Marian Miner Cook

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"On Earth As It Is": Martin Luther King, Jr., Ethics, and the Environment in the Age of the Anthropocene

Thu, January 25, 2024
Dinner Program
Corey D. B. Walker

“We are now faced with the fact, my friends, that tomorrow is today. We are confronted with the fierce urgency of now. In this unfolding conundrum of life and history, there is such a thing as being too late. . . . Over the bleached bones and jumbled residues of numerous civilizations are written the pathetic words, ‘Too late.’”

Martin Luther King, Jr.’s bracing words from his 1967 “A Time to Break Silence” speech delivered at the Riverside Church in New York underscore the immediate and urgent need to create a just and sustainable world. Today, we face an existential threat to the very future of humanity as a result of human induced climate change. This existential threat to human life on the planet forces us to confront the necessity for deliberate and committed action to create new forms of sustainable human community. In his lecture, Dr. Walker will call for a broad conception of environmental ethics as a critical and necessary response to our contemporary climate crisis. By revisiting King’s ideal of “beloved community,” he will articulate an ethical framework that supports the urgent call to create a transformed and livable world.

Corey D. B. Walker is Dean of Wake Forest University School of Divinity, Wake Forest Professor of the Humanities, and Inaugural Director of the Program in African American Studies. He is the 2023-2024 Phi Beta Kappa Frank M. Updike Memorial Scholar.

He served as Vice President, Dean, and Professor of Religion and Society at the Samuel DeWitt Proctor School of Theology at Virginia Union University; founding Dean of the College of Arts, Sciences, Business and Education and inaugural John W. and Anna Hodgin Hanes Professor of the Humanities at Winston-Salem State University; and Chair of the department of Africana Studies at Brown University, where he was also a tenured professor and faculty affiliate in the department of American Studies, department of Religious Studies, Center for Latin American and Caribbean Studies, Center for the Study of Race and Ethnicity, and Committee on Science and Technology Studies.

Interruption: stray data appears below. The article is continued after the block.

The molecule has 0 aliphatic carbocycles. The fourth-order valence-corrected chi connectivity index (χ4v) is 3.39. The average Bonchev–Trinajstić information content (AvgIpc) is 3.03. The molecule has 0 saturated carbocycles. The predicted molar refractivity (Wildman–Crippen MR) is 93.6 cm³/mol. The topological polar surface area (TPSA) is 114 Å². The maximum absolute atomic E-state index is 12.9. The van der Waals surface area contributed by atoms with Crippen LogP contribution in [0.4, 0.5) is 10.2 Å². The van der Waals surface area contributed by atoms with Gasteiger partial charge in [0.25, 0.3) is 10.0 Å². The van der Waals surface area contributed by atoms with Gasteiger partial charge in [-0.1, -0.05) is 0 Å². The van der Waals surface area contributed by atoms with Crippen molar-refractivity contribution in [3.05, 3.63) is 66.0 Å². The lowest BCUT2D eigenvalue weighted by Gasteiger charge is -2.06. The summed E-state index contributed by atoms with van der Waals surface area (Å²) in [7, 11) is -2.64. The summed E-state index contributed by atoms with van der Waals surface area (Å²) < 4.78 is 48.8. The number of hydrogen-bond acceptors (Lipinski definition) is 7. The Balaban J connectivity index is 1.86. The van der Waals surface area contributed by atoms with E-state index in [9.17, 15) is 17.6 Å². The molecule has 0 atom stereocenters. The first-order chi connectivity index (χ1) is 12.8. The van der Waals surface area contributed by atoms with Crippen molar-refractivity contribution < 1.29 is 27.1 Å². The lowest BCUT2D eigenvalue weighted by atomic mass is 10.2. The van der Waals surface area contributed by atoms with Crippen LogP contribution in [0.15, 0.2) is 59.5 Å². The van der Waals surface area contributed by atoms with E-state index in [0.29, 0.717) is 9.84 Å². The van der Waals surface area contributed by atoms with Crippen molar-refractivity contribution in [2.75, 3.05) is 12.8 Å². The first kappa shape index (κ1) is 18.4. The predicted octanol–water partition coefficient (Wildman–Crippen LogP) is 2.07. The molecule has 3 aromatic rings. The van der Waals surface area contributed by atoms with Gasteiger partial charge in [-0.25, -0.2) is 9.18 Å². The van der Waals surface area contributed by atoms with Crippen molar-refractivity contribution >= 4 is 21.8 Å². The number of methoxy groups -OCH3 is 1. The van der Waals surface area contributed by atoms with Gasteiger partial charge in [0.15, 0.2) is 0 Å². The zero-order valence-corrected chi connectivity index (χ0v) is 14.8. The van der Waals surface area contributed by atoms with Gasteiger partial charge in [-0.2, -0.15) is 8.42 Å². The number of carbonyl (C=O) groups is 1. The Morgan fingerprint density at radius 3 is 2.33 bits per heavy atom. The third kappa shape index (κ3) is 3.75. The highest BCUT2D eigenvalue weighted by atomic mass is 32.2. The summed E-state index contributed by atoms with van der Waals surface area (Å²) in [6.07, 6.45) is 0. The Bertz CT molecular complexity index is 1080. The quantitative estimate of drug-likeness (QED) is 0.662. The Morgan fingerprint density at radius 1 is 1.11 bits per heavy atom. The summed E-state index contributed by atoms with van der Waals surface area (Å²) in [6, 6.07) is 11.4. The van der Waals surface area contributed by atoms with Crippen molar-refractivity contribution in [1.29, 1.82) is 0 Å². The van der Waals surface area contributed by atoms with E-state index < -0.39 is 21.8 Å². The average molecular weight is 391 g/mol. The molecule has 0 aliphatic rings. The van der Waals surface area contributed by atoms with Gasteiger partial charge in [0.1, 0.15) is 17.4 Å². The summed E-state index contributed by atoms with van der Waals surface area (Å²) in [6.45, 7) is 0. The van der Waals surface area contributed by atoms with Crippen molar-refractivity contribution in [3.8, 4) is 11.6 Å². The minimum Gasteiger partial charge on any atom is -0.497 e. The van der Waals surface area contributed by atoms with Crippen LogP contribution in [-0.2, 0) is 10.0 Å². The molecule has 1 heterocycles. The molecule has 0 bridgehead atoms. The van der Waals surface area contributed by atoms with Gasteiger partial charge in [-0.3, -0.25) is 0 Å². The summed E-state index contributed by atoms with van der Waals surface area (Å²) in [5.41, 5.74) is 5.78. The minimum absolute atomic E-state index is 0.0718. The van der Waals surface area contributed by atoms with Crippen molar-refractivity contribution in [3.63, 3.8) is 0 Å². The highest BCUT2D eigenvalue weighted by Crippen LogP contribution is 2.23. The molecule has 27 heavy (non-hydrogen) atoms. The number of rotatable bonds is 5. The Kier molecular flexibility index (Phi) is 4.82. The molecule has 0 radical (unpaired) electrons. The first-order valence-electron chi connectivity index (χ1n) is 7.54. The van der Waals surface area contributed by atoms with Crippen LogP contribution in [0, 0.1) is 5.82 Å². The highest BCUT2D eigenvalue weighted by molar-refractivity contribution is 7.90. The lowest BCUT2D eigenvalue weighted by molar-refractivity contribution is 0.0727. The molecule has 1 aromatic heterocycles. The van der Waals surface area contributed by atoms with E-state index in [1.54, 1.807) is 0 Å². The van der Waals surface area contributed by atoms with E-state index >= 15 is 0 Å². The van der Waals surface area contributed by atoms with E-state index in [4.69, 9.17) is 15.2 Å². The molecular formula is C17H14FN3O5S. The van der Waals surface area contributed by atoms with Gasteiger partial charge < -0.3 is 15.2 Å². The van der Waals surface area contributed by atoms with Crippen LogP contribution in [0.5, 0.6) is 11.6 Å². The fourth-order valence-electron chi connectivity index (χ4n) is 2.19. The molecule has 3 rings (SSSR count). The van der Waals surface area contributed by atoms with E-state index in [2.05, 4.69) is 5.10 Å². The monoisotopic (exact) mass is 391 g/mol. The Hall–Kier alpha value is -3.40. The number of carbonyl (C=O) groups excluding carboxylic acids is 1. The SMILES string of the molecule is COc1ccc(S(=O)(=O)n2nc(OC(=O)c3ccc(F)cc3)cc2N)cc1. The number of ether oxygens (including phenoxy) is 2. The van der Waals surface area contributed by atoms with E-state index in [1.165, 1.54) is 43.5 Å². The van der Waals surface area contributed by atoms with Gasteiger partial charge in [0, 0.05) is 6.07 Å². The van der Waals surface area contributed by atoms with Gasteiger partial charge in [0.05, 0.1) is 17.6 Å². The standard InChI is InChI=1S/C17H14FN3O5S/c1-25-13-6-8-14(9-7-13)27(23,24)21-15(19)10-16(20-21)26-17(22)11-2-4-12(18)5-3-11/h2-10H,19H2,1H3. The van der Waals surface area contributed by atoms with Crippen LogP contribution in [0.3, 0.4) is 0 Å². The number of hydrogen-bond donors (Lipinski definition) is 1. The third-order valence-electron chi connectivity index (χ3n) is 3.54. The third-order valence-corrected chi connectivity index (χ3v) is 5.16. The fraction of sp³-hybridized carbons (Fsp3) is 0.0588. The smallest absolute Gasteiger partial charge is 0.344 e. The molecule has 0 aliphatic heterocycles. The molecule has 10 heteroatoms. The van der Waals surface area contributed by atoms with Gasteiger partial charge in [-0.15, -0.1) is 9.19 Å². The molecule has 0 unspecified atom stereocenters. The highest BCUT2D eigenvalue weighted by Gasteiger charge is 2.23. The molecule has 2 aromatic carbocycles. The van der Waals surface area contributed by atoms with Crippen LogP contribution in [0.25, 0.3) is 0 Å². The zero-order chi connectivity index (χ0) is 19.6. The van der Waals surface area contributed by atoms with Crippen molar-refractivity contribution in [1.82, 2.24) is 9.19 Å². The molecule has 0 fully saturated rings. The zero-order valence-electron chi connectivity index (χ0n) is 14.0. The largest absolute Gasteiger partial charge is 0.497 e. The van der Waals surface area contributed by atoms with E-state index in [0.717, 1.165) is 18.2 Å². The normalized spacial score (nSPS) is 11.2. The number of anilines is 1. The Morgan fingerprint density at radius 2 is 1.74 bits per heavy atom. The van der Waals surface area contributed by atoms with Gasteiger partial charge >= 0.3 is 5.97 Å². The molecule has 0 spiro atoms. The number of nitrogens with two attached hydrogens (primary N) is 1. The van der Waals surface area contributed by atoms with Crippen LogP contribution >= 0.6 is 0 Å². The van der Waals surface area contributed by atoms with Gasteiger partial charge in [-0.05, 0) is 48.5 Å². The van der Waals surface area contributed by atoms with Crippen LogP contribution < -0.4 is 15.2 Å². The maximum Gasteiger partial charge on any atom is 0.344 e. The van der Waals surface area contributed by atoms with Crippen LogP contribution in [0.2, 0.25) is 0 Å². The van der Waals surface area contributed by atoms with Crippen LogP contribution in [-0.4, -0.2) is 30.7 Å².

Dean Walker’s research, teaching, and public scholarship spans the areas of American and African American social and religious thought, ethics, and religion and American public life. He is author and editor of several books and has published over sixty articles, essays, and book chapters in a wide variety of scholarly journals and publications. He is currently completing his next book, Disciple of Nonviolence: Wyatt Tee Walker and the Struggle for the Soul of Democracy, to be published by the University of Virginia Press. Dean Walker also served as Book Review Editor and Associate Editor of the Journal of the American Academy of Religion, generally considered the top academic journal in the field.

An ordained American Baptist clergyperson, Dean Walker speaks to congregations and communities across the nation and has appeared on a variety of media outlets in the United States and abroad.

Dr. Walker is the Phi Beta Kappa Visiting Scholar and will deliver the 2024 Dr. Martin Luther King Jr. Commemorative Lecture.

Marian Miner Cook Athenaeum

Claremont McKenna College
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